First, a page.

Taking a problematic user experience with ubiquitous annotation as its point of departure, this thesis defines and explores the design space for Social Object Labels (SOLs), small interactive displays aiming to support users' in-situ engagement with digital annotations of physical objects and places by providing up-to-date information before, during and after interaction.
While the concept of ubiquitous annotation has potential applications in a wide range of domains, the research focuses in particular on SOLs in a museum context, where they can support the institution's educational goals by engaging visitors in the interpretation of exhibits and providing a platform for public discourse to complement official interpretations provided on traditional object labels.
The thesis defines and structures the design space for SOLs, investigates how they can support social interpretation in museums and develops empirically validated design recommendations. Reflecting the developmental character of the research, it employs Design Research as a methodological framework, which involves the iterative development and evaluation of design artefacts together with users and other stakeholders.
The research identifies the particular characteristics of SOLs and structures their design space into ten high-level aspects, synthesised from taxonomies and heuristics for similar display concepts and complemented with aspects emerging from the iterative design and evaluation of prototypes. It presents findings from a survey exploring visitors' mental models, preferences and expectations of commenting in museums and translates them into requirements for SOLs. It reports on scenario-based design activities, expert interviews with museum professionals, formative user studies and co-design sessions, and two empirical evaluations of SOL prototypes in a gallery environment. Pulling together findings from these research activities it then formulates design recommendations for SOLs and supports them with related evidence and implementation examples.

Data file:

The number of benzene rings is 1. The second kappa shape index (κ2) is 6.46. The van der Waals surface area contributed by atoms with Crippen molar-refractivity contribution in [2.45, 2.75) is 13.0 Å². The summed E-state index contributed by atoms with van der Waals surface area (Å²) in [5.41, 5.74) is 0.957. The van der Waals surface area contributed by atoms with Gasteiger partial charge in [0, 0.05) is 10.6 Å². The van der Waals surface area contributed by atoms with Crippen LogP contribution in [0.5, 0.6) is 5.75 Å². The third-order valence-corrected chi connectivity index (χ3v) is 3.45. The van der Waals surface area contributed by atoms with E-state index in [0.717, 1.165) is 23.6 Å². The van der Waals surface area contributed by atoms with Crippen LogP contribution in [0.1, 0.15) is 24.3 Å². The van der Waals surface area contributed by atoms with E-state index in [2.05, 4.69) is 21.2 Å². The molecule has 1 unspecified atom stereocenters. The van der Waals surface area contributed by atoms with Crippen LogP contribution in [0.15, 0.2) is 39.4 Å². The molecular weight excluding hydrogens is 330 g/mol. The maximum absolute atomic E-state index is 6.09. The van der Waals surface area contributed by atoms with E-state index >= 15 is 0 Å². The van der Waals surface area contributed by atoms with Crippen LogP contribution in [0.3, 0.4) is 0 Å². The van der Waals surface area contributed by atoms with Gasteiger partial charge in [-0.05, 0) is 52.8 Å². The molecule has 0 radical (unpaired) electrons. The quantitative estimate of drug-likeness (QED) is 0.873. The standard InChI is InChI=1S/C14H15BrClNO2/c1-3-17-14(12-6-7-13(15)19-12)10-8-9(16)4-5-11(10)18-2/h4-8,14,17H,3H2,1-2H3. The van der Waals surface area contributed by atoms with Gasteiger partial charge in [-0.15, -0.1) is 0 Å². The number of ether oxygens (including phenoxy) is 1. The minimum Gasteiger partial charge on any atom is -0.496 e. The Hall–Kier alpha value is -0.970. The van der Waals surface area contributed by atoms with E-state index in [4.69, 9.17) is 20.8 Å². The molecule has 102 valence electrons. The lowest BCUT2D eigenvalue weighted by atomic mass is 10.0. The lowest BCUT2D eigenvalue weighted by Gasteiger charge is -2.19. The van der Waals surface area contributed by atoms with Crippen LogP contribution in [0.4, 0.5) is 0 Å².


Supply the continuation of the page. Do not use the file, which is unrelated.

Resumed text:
The main contributions are (i) to delineate and structure the design space for SOLs, which helps to ground SOLs in the literature and understand them as a distinct display concept with its own characteristics; (ii) to explore, for the first time, a visitor perspective on commenting in museums, which can inform research, development and policies on user-generated content in museums and the wider cultural heritage sector; (iii) to develop empirically validated design recommendations, which can inform future research and development into SOLs and related display concept.
The thesis concludes by summarising findings in relation to its stated research questions, restating its contributions from ubiquitous computing, domain and methodology perspectives, and discussing open issues and future work.
|Date of Award||Aug 2016|